Vitamin C helps lower blood sugar in Type 2 diabetes, study finds

Published 25.02.2019 17:30
Updated 26.02.2019 08:00
emAA Photo/em
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Taking vitamin C supplements can help lower high blood sugar levels and manage blood pressure throughout the day in people with type 2 diabetes, a new study by Australian researchers revealed.

The study, published in the journal Diabetes, Obesity and Metabolism by a team from Deakin University in Victoria, posited that taking 500 mg of vitamin C twice daily reduces blood sugar levels throughout the day and minimizes spikes in blood sugar after meals.

The study said that the antioxidant properties of vitamin C also reduces blood pressure by counteracting the high levels of free radicals found in diabetics.

Glenn Wadley, head of the research group, said: "We found that participants had a significant 36 percent drop in the blood sugar spike after meals. This also meant that they spent almost three hours less per day living in a state of hyperglycemia."

Wadley said that hyperglycemia also heightens the risk of cardiovascular diseases for people with type 2 diabetes, adding, "after taking vitamin C supplements, we found that the percentage of people with hypertension fell by half."

The dosage of vitamin C in the study was about 10 times the normal dietary intake, but is readily available in health food stores, the researchers noted.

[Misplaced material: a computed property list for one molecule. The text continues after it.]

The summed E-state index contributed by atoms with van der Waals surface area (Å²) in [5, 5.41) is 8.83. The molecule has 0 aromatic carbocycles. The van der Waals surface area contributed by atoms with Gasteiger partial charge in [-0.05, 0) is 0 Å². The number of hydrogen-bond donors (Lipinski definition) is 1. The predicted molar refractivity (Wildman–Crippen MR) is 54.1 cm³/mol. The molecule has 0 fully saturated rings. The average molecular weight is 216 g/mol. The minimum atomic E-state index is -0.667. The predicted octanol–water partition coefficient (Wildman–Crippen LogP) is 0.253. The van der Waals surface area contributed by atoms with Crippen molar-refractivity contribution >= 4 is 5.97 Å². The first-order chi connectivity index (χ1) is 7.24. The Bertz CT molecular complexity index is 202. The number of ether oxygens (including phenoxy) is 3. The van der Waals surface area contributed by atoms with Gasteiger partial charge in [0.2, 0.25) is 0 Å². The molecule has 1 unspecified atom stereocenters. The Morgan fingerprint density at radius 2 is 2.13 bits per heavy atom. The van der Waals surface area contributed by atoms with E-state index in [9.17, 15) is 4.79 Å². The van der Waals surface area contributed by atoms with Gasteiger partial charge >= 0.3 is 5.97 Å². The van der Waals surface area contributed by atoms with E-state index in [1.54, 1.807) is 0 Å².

"While physical activity, good nutrition and current diabetes medications are standard care and very important for managing type 2 diabetes, some people can find it tough to manage their blood glucose levels even with medication," Wadley said.

Diabetes is increasingly prevalent in Turkey, where 15 percent of the adult population had diabetes in 2016, according to the Turkish Diabetes Foundation. Diabetes rates around the world have ballooned in recent decades, alongside obesity rates.

Diabetes is a chronic condition in which the body either does not make enough insulin to break down the sugar in foods or uses insulin inefficiently. It can cause early death or serious complications like blindness, stroke, kidney disease or heart disease.

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